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Wednesday
May142008

Scaling an image upload service

Hi,

First of all I want to to say that this is an extremely interesting and informative website. i have enjoyed reading the various posts on how the big sites scale to meet the needs of their customers.

The service we are developing is a webcam service. The client application sends images to the server via HTTP POST and they are saved in folder specified by the users id. When a new image is sent to the server it will overwrite the current image.
Users can then view the images via our web server.
Ideally we want the images to upload as quickly as possible and allow users to view them as quickly as possible.

Would I be correct to assume that when the number of uploading clients exceeds the capability of the server the only way to scale is to add more hardware.

Also I assume that to use HTTP accelerator caches will not speed up viewing the images as the new images will invalidate the cache.

I appreciate any input on the subject.



Reader Comments (4)

Some ideas.

Separate you upload and download servers.
This way, you will know easily which servers to scale.

Use high-performance servers such as nginx for downloading, lighttpd for uploading, etc.
See http://trac.lighttpd.net/trac/wiki/Docs:ModUploadProgress if you want to attach a progress meter. Pretty cool for large uploads so the user knows that something is happening and the server/browser hasnt frozen.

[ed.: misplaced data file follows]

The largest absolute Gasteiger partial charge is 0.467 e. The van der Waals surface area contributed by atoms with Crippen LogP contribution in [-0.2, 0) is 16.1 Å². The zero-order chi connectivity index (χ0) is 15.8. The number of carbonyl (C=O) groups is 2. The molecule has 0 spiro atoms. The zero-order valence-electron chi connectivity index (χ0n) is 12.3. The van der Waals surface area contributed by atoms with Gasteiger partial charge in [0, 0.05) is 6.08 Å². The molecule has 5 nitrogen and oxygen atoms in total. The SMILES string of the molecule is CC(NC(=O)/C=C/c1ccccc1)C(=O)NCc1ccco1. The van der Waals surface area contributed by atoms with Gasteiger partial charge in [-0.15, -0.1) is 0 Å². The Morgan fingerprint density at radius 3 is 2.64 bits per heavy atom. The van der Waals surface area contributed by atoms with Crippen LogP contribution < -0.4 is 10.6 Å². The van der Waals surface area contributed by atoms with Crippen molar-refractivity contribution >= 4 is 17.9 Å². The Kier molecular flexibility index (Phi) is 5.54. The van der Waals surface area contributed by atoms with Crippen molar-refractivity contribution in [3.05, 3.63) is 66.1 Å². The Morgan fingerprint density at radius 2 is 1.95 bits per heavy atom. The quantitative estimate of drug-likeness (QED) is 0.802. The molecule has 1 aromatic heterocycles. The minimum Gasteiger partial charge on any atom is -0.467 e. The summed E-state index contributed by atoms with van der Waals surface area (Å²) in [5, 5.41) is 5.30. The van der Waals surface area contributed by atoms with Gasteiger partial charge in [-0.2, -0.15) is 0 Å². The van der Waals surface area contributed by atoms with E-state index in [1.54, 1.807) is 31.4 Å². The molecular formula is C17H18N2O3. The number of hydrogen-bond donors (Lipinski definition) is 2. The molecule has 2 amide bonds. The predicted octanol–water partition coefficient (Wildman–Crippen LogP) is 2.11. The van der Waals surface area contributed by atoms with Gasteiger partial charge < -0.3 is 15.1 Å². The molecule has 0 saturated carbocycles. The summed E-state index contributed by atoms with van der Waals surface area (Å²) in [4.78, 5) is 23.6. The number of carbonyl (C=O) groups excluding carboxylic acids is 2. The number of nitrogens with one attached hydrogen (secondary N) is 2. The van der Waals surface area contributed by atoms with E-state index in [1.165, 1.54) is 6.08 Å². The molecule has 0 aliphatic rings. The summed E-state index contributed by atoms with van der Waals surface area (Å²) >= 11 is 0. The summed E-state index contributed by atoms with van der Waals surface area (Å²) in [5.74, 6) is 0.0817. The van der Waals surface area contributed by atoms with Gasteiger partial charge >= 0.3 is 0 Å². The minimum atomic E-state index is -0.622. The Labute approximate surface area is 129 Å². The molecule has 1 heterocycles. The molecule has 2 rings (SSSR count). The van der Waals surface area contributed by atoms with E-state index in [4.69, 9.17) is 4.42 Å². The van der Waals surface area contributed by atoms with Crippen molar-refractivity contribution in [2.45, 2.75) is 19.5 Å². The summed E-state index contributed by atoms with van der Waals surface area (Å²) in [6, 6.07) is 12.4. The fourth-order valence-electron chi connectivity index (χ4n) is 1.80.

You will also need to tune the upload/download servers accordingly.
Perhaps you will allow 1MB POST, 60secon input request time, 60 second process time, etc.
On the download server, do not allow POST and kill everything that takes more than 1 second to finish.

hope this helpsĀ·

November 29, 1990 | Unregistered Commenteratif.ghaffar

Thanks for the input Atif,

I just want to clarify a few things regarding the points you have made.

Regarding separating the download and upload servers; do you mean running both services on the same machine. Each running on different ports such as 80 for download and 8080 for upload.

If it meant two separate machines I assume I would need a SAN or some service like MogileFS to allow the download server access to the uploaded images.

I assume that using lighttpd for uploading would require PHP correct?
The uploads are quite small so I currently don't require a progress meter, however, I have wondered if version 1.5 of lighttpd could be used in a production server.

I will certainly look at tuning the performance.

Thanks again for you help

November 29, 1990 | Unregistered Commenteragallagher

Hello agallagher,

Regarding separating the download and upload servers; do you mean running both services on the same machine. Each running on different ports such as 80 for download and 8080 for upload.
A. I meant multiple machines for each function. (10 servers for uploads, 5 for downloads, etc)

If it meant two separate machines I assume I would need a SAN or some service like MogileFS to allow the download server access to the uploaded images.
A. Yes a NAS would do just fine.

I assume that using lighttpd for uploading would require PHP correct?
A. No PHP is not required to use lighttpd. You can write your upload logic is any language that you wish. Perhaps choose a server designed specifically for uploads. Or just use a FTP server.

I have wondered if version 1.5 of lighttpd could be used in a production server.
A. We use lighttpd 1.5 in production since 2 months and its doing quiet well, we are moving all scattered upload functionatlies to this upload server.

November 29, 1990 | Unregistered Commenteratif.ghaffar

Very interesting information, I am looking forward to implementing such a system

Thanks again Atif,

November 29, 1990 | Unregistered Commenteragallagher

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